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Discussion Starter #1 (Edited)
How-To-ZETEC Timing Belt Replacement

ZETEC Timing Belt Replacement

I am putting this together for the weekend mechanic who has some skills and tools or believes they can do something with outside help such as this procedure. It contains pics, notes, and tools used. I will do my best to stay within the requested limit of 15 pics but may stray over some. Keep in mind this is what worked for me, your mileage may vary.

A bit of an intro. It’s a 2002 ZX5 and my DD with 155k, and sees 100 miles per day. Throw in several long road trips and you arrive at my mileage. Barring any major repairs that just won’t make it cost effective, this car will be around for several more years. So far I have changed the oil every 5-7k miles, replaced the front brakes at 100k, end links at 145k, and at least 3 batteries and 1 alternator. Somehow the timing belt replacement was missed, old age maybe (mine). I was hoping it would last until November’ish when temps cool down out here in the desert. I have been reading up on the change out, printed a procedure from the net, linked here, and ordered the bar and timing pin kit last March.

So anyway the wife is driving down the road about 65’ish when it looses (in only a wife’s description) all the power. I was in Vegas [headbang] , she called, and I told her to either call AAA or drive it home. She was 3 miles from the house and drove it at 25mph which turned out to be about all it would do. I get home the next day (Monday) at 1000 (military time), change cloths and hit the garage. I wanted to take it for a short spin around the block to get a feel for what’s going on. Upon starting it up the engine visible shook pretty good. Took it around the block and could tell it had lost power and just did not have the exhaust sound I am used to hearing after 155k miles. Still didn’t really have an idea yet so hooked up the laptop into the PCM and immediately saw the timing jumping from 25 to 35 degrees and moved with the engine. That’s when the light came on, timing belt. Crap. [bigcry] [bigcry]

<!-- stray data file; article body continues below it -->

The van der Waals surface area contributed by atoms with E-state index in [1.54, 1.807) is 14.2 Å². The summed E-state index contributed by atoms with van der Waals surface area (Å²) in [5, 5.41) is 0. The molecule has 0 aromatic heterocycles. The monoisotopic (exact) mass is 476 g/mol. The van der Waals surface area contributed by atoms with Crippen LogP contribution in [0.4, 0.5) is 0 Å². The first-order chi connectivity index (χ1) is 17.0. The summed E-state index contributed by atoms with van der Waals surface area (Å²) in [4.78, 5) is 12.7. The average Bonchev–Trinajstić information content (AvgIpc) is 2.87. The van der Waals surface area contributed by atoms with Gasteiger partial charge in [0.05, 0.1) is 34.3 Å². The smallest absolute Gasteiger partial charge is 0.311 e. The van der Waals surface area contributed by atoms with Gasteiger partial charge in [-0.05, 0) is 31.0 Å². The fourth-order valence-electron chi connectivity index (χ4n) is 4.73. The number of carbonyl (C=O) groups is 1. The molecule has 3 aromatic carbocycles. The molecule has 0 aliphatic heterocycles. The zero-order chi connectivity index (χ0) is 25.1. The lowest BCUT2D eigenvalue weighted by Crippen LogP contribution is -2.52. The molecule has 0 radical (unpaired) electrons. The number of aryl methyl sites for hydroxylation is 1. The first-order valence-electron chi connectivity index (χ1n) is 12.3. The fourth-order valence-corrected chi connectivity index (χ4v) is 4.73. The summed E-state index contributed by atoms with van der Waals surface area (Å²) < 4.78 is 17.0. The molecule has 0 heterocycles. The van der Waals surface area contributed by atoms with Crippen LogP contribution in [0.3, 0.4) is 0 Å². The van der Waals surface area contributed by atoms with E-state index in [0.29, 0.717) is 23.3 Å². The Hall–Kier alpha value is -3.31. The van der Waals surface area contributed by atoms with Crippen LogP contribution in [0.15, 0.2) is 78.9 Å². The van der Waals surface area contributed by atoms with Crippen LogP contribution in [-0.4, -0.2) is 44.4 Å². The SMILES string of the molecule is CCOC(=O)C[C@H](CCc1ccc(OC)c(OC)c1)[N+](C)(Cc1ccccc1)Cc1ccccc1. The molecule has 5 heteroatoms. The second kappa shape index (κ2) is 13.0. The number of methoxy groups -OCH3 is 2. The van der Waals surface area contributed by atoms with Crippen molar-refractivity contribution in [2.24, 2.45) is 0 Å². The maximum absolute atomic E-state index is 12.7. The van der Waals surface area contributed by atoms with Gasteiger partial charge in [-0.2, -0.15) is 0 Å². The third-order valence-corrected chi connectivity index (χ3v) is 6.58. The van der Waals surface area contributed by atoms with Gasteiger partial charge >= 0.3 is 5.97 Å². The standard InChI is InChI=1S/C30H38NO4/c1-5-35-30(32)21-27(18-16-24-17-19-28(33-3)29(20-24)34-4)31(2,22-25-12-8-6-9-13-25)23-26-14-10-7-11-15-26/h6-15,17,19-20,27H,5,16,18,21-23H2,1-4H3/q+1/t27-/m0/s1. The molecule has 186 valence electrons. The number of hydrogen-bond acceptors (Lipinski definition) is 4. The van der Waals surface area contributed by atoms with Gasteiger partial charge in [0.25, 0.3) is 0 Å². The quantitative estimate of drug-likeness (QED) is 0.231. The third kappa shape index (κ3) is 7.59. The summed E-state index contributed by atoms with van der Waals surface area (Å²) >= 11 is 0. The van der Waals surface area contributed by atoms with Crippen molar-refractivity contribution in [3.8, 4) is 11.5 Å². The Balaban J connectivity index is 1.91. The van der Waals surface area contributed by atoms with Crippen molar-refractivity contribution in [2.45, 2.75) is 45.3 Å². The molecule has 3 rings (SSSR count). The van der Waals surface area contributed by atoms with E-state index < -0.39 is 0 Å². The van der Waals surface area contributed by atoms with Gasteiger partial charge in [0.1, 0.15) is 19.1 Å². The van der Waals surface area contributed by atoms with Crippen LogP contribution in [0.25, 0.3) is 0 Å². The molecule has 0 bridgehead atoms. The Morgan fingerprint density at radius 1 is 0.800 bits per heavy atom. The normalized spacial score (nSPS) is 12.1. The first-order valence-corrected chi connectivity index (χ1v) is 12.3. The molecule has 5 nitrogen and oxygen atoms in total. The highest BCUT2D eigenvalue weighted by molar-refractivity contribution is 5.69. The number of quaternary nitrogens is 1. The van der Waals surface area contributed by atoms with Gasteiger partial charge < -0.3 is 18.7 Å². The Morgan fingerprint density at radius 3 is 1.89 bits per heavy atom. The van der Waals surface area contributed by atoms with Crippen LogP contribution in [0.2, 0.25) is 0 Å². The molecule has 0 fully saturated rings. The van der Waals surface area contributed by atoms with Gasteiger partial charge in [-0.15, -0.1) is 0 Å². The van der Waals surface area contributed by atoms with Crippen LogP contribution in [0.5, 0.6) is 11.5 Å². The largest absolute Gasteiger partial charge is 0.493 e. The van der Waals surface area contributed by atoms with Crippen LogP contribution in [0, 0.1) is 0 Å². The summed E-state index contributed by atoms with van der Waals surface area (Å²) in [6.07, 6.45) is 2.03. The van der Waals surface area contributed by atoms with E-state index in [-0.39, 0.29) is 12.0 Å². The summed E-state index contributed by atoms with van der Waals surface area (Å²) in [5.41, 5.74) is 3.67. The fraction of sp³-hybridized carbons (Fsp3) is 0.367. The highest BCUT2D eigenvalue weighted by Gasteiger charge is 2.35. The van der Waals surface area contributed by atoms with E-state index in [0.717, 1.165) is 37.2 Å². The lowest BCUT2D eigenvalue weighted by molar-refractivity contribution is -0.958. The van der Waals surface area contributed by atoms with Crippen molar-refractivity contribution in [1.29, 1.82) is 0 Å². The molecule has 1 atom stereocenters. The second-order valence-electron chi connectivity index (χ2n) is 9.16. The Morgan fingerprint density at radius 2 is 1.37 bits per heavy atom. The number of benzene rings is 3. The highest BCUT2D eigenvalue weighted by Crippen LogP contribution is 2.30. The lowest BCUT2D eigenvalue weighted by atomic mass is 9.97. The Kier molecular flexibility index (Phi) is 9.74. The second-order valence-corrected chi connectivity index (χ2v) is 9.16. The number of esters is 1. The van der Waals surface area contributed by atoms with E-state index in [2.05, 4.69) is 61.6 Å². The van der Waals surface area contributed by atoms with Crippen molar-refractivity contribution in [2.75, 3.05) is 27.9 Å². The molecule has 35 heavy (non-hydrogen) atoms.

I have a garage, air compressor, 2 hydraulic jacks, 6 jack stands, blocks of wood, and lots of metric tools, pneumatic tools, a refrigerator, stereo and a partridge in a pear tree. So I’m set to go.

As for my mechanical skills. I can tear down an engine to parade rest but have never put one back together. I have replaced brakes, rotors, wheel bearings, cylinder head gaskets. Swapped out a carburetor on my CJ7 to a chevy throttle body fuel injection. So I have some skills.

New parts:
Timing belt kit from NAPA, contains the belt, idler pulley and tensioner
Water pump
Serp belt tensioner
Serp belt idler pulley bearing, no one in town had the assemble but found the bearing.
2-O2 sensors
P-side motor mount
Oil and filter

Labor was free but still, all told about 17 hours. In the end the timing belt had slipped and jumped on the crank pulley 2 teeth or 36 degrees of timing. I did not see the importance of installing the timing pin. So I had to take it all apart twice.

Here are some links of interest.
http://www.aa1car.com/library/2004/eb90428.htm
http://www.focusfanatics.com/forum/redirector.php?url=http://atomic.speculation.org/Graphics/ZX3%20Pics/Focus%20Documentation/Ford%20Manual%20Files/Cam%20Timing.html This is the write up I followed
http://www.handsontools.com/OTC-6486-Ford-Cam-Tool-Kit-for-20L-Zetec-Engines_p_38-6302.html?iorb=4764
http://www.focushacks.com/index.php?modid=56
 

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Discussion Starter #2 (Edited)
This list contains tools and other stuff. It is extensive but the items in red are a must. Your milage may vary.

8mm socket ¼” drive
10mm socket ¼ and 3/8” drive
13mm socket ¼ and 3/8” drive
14mm socket 3/8” drive
15mm socket 3/8” drive